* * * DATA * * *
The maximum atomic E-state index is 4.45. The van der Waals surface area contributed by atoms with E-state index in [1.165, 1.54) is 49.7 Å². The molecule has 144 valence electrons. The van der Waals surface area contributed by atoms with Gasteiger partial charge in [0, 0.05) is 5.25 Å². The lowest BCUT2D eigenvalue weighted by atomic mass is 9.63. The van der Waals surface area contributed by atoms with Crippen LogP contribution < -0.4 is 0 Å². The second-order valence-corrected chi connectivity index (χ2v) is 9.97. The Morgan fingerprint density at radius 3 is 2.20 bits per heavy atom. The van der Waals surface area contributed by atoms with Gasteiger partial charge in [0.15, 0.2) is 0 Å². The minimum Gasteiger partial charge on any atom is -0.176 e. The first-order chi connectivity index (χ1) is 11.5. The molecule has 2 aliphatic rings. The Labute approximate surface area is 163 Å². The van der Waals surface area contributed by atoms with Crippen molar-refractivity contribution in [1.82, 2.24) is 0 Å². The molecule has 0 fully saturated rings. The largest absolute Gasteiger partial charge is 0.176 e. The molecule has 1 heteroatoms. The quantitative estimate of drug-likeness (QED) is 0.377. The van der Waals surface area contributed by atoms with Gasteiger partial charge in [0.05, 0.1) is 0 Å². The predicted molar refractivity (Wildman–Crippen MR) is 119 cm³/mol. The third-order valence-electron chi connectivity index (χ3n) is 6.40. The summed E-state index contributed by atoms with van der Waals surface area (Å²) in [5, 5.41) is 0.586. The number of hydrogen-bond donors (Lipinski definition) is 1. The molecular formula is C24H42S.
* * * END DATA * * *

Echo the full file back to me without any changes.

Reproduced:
The maximum atomic E-state index is 4.45. The van der Waals surface area contributed by atoms with E-state index in [1.165, 1.54) is 49.7 Å². The molecule has 144 valence electrons. The van der Waals surface area contributed by atoms with Gasteiger partial charge in [0, 0.05) is 5.25 Å². The lowest BCUT2D eigenvalue weighted by atomic mass is 9.63. The van der Waals surface area contributed by atoms with Crippen LogP contribution < -0.4 is 0 Å². The second-order valence-corrected chi connectivity index (χ2v) is 9.97. The Morgan fingerprint density at radius 3 is 2.20 bits per heavy atom. The van der Waals surface area contributed by atoms with Gasteiger partial charge in [0.15, 0.2) is 0 Å². The minimum Gasteiger partial charge on any atom is -0.176 e. The first-order chi connectivity index (χ1) is 11.5. The molecule has 2 aliphatic rings. The Labute approximate surface area is 163 Å². The van der Waals surface area contributed by atoms with Crippen molar-refractivity contribution in [1.82, 2.24) is 0 Å². The molecule has 0 fully saturated rings. The largest absolute Gasteiger partial charge is 0.176 e. The molecule has 1 heteroatoms. The quantitative estimate of drug-likeness (QED) is 0.377. The van der Waals surface area contributed by atoms with Gasteiger partial charge in [0.05, 0.1) is 0 Å². The predicted molar refractivity (Wildman–Crippen MR) is 119 cm³/mol. The third-order valence-electron chi connectivity index (χ3n) is 6.40. The summed E-state index contributed by atoms with van der Waals surface area (Å²) in [5, 5.41) is 0.586. The number of hydrogen-bond donors (Lipinski definition) is 1. The molecular formula is C24H42S.